In a Wards Auto World article earlier this year Bob Lutz was quoted as saying:

    "The Pontiac brand has been in decline because it hasn't been properly nourished over the years with exciting products," admits Lutz, noting that the Pontiac Aztek cross/utility vehicle and Montana minivan hardly create excitement. Souce: http://waw.wardsauto.com/ar/auto_judge_gto/

    And the Torrent does? Perhaps Bob was taking a vacation in Europe when the Torrent clone was approved, along with the twin sister of the Uplander, the Montana SV6.

    It makes one wonder if Bob Lutz had to trade his soul to the Corporate Devil for the chance to produce the Solstice.

    And if so, was that a bad thing? Is a trade off acceptable?

    If the benefit of picking up a couple of rebadged Chevrolets (Montana, Torrent) is the result of being able to produce the Pontiac Solstice, import the GTO, and put out more "GXP" versions of Pontiacs, is the trade-off worth it?

    I would say yes, but only if things are carefully managed with the following:

    1. Pontiac cannot give away its Solstice in a mildly repackaged form to Chevy or Saturn within the first 2 years of production.
    2. Pontiac must limit its obvious rebadges to the Torrent and the Montana alone.
    3. Pontiac must continue to release GXP models for most of its lineup, as promised years ago. One model every 2 years while phasing out the previous one won't cut it.
    4. GXP must not become synonymous with Chevrolet's "SS" - in other words, if they make a Torrent GXP, they can't have a complete clone version Equinox SS at Chevy. Since the sheetmetal is different, they COULD do a GXP Torrent with platform-mate Saturn VUE Redline's powertrain, though its Honda roots would make me shed a tear. In other words, GXP must be uniquely Pontiac, even if it means digging in to the GM parts bin and mixing it up a bit.
    5. GXP should not be primarily used as an attempt to bolster sales of an aging Pontiac model. It should be aspirational, and that can't be fully realized with a 4 or 5-year old interior (Bonneville GXP). A GXP model should arrive 1 or 2 years tops after a redesigned vehicle is introduced.

    Of course, the optimum choice for Pontiac and the Torrent would be to take the Saturn VUE Redline's stance and handling, and give it the more powerful, modern 3500 engine with a little Ram Air boost for kicks, and take the Montana SV6 and give it the 3900 engine it demands to keep up with the competition like the Honda Odyssey.

    In conclusion, I think that Pontiac, like Buick, is at a crossroads. It could easily veer down one path, where it fails to create many GXP models, drops the GTO for a Chevrolet Zeta twin, and ends up picking up so many rebadged vehicles from Chevrolet that it becomes nearly indistinguishable from the Bow Tie brand. GM Beancounters would do high-fives in Detroit at the prospect of cost-cutting, and would point to the sales success of the GMC brand to show that rebadged vehicles can sell. Pontiac fans everywhere would be let down, and many would move on to some other brand worthy of respect. If GM won't invest in the brand, why should we invest our hard-earned money into an arrowhead badge?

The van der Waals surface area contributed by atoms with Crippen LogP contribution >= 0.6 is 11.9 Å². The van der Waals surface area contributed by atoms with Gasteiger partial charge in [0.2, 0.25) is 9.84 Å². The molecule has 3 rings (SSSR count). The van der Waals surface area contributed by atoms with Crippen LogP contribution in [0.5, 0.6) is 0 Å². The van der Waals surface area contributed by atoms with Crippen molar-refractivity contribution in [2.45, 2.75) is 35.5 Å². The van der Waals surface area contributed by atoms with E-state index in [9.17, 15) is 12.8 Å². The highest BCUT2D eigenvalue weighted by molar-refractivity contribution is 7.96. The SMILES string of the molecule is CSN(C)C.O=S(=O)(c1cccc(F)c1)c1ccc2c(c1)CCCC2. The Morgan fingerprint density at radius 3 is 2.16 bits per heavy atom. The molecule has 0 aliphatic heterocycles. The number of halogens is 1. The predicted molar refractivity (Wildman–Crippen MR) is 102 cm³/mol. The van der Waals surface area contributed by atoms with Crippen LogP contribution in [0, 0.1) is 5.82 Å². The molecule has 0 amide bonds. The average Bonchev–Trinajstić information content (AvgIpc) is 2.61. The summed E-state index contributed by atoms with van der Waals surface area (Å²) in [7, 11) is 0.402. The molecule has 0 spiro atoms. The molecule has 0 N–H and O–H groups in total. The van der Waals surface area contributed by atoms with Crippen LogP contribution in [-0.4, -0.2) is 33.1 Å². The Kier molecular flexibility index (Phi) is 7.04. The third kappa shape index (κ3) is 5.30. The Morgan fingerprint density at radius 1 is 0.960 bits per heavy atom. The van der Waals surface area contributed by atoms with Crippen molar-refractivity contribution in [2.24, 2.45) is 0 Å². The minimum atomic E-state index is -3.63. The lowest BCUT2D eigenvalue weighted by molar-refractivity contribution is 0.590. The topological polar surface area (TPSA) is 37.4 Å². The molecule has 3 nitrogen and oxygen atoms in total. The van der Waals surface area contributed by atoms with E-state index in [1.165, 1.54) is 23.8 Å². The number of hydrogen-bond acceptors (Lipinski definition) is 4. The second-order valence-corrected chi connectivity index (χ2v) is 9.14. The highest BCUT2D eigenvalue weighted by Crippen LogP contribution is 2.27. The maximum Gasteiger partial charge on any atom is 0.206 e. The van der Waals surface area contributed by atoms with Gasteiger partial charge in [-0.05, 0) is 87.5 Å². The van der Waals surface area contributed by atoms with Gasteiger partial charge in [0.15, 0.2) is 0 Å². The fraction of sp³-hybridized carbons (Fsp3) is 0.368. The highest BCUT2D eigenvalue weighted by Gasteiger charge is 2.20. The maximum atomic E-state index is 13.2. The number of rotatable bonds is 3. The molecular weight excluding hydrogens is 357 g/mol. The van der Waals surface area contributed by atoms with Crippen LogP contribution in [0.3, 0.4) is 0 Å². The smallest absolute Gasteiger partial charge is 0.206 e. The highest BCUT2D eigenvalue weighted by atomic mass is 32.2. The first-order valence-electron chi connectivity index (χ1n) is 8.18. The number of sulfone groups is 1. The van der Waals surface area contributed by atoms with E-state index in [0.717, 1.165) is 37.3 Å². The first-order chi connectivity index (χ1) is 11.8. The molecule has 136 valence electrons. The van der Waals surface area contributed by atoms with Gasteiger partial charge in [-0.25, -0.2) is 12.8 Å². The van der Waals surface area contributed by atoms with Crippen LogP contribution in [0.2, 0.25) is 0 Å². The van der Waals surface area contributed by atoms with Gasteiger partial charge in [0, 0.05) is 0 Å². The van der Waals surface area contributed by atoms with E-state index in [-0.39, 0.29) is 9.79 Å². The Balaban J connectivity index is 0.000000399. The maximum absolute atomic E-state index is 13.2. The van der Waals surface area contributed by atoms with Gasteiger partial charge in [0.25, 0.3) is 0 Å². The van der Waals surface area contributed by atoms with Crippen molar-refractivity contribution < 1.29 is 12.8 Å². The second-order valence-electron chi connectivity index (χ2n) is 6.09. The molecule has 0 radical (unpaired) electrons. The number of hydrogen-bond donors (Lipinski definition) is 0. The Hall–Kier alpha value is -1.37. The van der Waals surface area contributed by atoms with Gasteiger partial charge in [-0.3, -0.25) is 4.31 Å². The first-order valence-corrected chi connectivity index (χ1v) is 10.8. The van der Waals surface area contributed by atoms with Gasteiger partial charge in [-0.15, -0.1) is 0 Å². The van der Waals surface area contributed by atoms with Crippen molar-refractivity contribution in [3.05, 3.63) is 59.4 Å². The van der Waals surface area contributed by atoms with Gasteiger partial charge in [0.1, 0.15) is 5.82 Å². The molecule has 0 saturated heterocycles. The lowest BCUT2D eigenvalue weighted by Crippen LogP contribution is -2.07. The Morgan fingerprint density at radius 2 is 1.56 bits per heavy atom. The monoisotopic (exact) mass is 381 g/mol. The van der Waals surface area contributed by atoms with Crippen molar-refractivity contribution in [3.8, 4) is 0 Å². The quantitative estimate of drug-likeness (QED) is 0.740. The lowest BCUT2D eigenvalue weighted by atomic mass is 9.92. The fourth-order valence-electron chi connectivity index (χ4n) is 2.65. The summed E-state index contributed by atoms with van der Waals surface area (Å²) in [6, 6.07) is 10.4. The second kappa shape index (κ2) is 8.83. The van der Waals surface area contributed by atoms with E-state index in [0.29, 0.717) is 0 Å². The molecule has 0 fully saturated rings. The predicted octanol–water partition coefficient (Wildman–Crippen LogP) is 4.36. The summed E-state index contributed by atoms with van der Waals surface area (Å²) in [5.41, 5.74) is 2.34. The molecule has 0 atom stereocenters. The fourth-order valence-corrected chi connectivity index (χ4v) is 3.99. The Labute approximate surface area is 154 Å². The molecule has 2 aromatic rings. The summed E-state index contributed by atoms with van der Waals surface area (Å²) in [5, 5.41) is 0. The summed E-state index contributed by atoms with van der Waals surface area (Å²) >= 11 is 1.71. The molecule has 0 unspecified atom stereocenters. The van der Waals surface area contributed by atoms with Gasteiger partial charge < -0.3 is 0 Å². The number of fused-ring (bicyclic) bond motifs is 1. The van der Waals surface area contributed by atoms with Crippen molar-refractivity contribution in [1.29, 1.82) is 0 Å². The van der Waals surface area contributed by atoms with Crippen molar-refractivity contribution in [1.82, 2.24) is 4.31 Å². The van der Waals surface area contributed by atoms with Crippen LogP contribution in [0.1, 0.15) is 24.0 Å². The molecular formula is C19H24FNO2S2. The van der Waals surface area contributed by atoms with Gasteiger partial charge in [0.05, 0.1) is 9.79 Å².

On the other hand, if kept in check, suffering through a pair of rebadged Chevies for the promise of more GXP models and the Solstice could make sense. Pontiac could prove to be the "excitement" brand it has always promised it would be with its many advertising tag lines. With the Internet as a research tool that over half of car buyers use these days, its essential in my opinion, that Pontiac head down this path. No more rebadges, no more pretense at performance, and no more marketing gobbledygook - just the pure, unadulterated pursuit of REAL excitement.

    Last edited by Ming; 11-02-2004 at 05:33 PM.

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    Funny thing, I don't necessarily think that Pontiac's doing rebadges means that they're slouching toward Brummagem. As one example, the Vibe may be a clone of the Voltz (or is it vice versa?), but the car is quite competent, and that has translated into strong sales. The same can be said for some of the other examples that you propose. There's nothing bogus or phony about these vehicles; in many ways, they're the real McCoy. Because similar iterations are bound for the marketplace - the GP GXP and its presumed cloned, the Impala SS - does not mean that Pontiac is losing its identity. In fact, the finances behind it make sense, and the two vehicles I'm sure will not be confused for one another. I hope GM manages its business more along these lines in the future.

    GM was able to manage the differentiation well in the past, and there's no reason it cannot be done in the future. Admittedly, some of the vehicles - it pains me to go into detail again about my dislike of the SV6 - are badge-engineering done completely wrong. And the jury is still out on the Torrent - at least it's based on a competent platform. And I'm leaning slightly toward it being done right, however rushed the exterior may be.

    While there is still some work to be done, for sure, overall, I like Pontiac's direction.

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    6.2 Liter LS9 Supercharged V8 goblue's Avatar
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    I disagree with the powertrain engineering. What makes a pontiac sporty is how it looks, so take the Grand Prix vs the Impala or Regal, or the old Intrigue. They look completely different, and appeal to different groups. Hence GM can sell more cars with a minimum of new investment. They should ride a little different, and they do. However, all should be avaialable with the exact same powertrains, modern OHC V6s and 5.3L V8s. The average buyer does not judge a car entirely by the engine. I know a friend with an intrigue who would never be caught dead in a Buick or Grand Prix.